Gantz says he favours a national unity government with Likud, but only if it rids itself of its longtime leader because of the corruption charges against him. Netanyahu, who still enjoys widespread support in his party, insists he must remain prime minister in any unity deal.
With his career on the line, Netanyahu has campaigned furiously. He's taken a hard turn to the right in hopes of rallying his nationalist base, promising to expand and annex West Bank settlements.
In a campaign that has been marked by ugly smears, Netanyahu's surrogates have spread unfounded allegations claiming Gantz is corrupt, unstable and susceptible to blackmail by Iran.
The most recent attempt appears to have backfired. Recordings have revealed Netanyahu lied on live television about not being involved in a plot to secretly record a Gantz consultant disparaging his boss.
Channel 12 aired audio Sunday night of Netanyahu speaking to the rabbi who clandestinely recorded the Gantz adviser and discussing when it would be leaked to the media.
Netanyahu is desperate to score a narrow 61-seat majority in parliament with his hard-line religious and nationalist allies before heading to trial two weeks later. Netanyahu has failed to secure himself immunity from prosecution, but with a stronghold on the power he could seek other avenues to derail the legal proceedings against him.
Netanyahu goes on trial March 17 for charges of bribery, fraud, and breach of trust stemming from accusations he accepted lavish gifts from billionaire friends and promised to promote advantageous legislation for a major newspaper in exchange for favourable coverage.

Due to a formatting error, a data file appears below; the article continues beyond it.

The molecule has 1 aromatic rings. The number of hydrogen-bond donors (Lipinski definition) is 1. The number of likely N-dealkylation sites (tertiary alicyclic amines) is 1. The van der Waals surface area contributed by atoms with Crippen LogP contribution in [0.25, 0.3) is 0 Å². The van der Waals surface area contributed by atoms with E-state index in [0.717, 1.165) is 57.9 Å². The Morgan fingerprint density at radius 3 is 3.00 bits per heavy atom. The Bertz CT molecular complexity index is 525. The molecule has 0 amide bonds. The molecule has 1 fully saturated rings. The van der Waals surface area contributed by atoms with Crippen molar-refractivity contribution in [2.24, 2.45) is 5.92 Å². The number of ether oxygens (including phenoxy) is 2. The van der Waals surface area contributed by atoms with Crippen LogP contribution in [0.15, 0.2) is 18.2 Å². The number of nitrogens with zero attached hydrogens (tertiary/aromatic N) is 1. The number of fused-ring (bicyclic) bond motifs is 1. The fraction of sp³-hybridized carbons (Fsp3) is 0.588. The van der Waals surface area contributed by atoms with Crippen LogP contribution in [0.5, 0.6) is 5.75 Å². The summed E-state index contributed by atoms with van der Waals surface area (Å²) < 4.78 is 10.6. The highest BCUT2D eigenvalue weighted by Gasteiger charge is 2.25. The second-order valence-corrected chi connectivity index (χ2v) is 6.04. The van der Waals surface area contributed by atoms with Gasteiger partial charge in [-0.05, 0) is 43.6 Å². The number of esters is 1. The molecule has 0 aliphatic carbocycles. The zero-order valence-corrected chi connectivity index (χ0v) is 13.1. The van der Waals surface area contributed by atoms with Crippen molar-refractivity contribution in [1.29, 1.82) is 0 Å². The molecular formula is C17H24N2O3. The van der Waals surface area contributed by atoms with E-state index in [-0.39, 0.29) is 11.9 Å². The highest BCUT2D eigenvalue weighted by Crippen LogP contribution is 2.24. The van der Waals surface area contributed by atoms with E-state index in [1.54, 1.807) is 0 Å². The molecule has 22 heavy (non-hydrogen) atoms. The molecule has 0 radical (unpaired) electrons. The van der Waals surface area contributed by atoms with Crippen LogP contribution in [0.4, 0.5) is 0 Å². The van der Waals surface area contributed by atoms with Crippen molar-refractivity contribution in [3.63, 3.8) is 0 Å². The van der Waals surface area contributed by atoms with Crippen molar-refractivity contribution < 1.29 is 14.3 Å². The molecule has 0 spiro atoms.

He vowed he will prove his innocence in court.
Opinion polls forecast similar results to the previous two stalemates, and the deadlock raises the possibility of the fourth election in quick succession.
Maverick politician Avigdor Lieberman once again looms as a potential kingmaker, with neither Netanyahu nor Gantz able to secure a parliamentary majority without his support.
Lieberman has not committed himself to either candidate, though he has promised there will not be a fourth election.
Polling stations opened across the country at 0500 GMT on Monday with exit polls expected at the end of the voting day at 2000 GMT. Official results are projected to come in overnight.
That's when the real jockeying may get underway, with attention shifting to Rivlin who is responsible for choosing a candidate for prime minister.
He is supposed to select the leader who he believes has the best chance of putting together a stable coalition.
The honour usually goes to the head of the largest party, but not necessarily. Just as important is the number of lawmakers outside his own party who recommend him to the president.
Rivlin's selection will then have up to six weeks to form a coalition. If he fails, another candidate then has 28 days to form an alternative coalition. If that effort fails, new elections would be forced.
It's a procedural process that remained hypothetical for Israel's first 70 years of existence until it played out after the last election in September. Should results match current opinion polls, and all the major player stick to the campaign promises, it may well repeat itself.
"This is usually a holiday, but to be honest I have no festivity in me just a sense of deep shame before you, the citizens of Israel," Rivlin said as he cast his ballot.
"We don't deserve this. We don't deserve another horrible and filthy campaign like the one that ends today and we don't deserve this endless instability. We deserve a government that will work for us."